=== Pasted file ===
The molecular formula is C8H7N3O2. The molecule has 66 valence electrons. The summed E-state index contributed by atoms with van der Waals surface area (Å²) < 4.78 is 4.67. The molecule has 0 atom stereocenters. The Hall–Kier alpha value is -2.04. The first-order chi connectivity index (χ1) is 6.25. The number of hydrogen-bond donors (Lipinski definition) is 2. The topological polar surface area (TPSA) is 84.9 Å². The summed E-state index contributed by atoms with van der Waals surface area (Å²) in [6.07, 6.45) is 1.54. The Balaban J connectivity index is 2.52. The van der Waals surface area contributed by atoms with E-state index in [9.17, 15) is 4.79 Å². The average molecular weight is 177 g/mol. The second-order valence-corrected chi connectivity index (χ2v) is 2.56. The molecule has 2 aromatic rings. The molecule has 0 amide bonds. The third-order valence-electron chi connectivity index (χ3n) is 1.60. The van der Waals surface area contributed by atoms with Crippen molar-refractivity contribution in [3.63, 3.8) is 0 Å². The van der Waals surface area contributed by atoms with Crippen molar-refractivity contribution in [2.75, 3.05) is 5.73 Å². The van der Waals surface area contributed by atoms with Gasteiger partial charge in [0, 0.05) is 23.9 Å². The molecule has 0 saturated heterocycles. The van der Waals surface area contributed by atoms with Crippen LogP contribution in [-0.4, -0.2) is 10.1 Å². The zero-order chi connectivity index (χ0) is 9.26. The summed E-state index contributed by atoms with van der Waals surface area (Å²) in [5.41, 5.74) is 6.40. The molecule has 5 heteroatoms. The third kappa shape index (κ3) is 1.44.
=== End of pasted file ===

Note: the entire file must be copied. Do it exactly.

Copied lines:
The molecular formula is C8H7N3O2. The molecule has 66 valence electrons. The summed E-state index contributed by atoms with van der Waals surface area (Å²) < 4.78 is 4.67. The molecule has 0 atom stereocenters. The Hall–Kier alpha value is -2.04. The first-order chi connectivity index (χ1) is 6.25. The number of hydrogen-bond donors (Lipinski definition) is 2. The topological polar surface area (TPSA) is 84.9 Å². The summed E-state index contributed by atoms with van der Waals surface area (Å²) in [6.07, 6.45) is 1.54. The Balaban J connectivity index is 2.52. The van der Waals surface area contributed by atoms with E-state index in [9.17, 15) is 4.79 Å². The average molecular weight is 177 g/mol. The second-order valence-corrected chi connectivity index (χ2v) is 2.56. The molecule has 2 aromatic rings. The molecule has 0 amide bonds. The third-order valence-electron chi connectivity index (χ3n) is 1.60. The van der Waals surface area contributed by atoms with Crippen molar-refractivity contribution in [3.63, 3.8) is 0 Å². The van der Waals surface area contributed by atoms with Crippen molar-refractivity contribution in [2.75, 3.05) is 5.73 Å². The van der Waals surface area contributed by atoms with Gasteiger partial charge in [0, 0.05) is 23.9 Å². The molecule has 0 saturated heterocycles. The van der Waals surface area contributed by atoms with Crippen LogP contribution in [-0.4, -0.2) is 10.1 Å². The zero-order chi connectivity index (χ0) is 9.26. The summed E-state index contributed by atoms with van der Waals surface area (Å²) in [5.41, 5.74) is 6.40. The molecule has 5 heteroatoms. The third kappa shape index (κ3) is 1.44.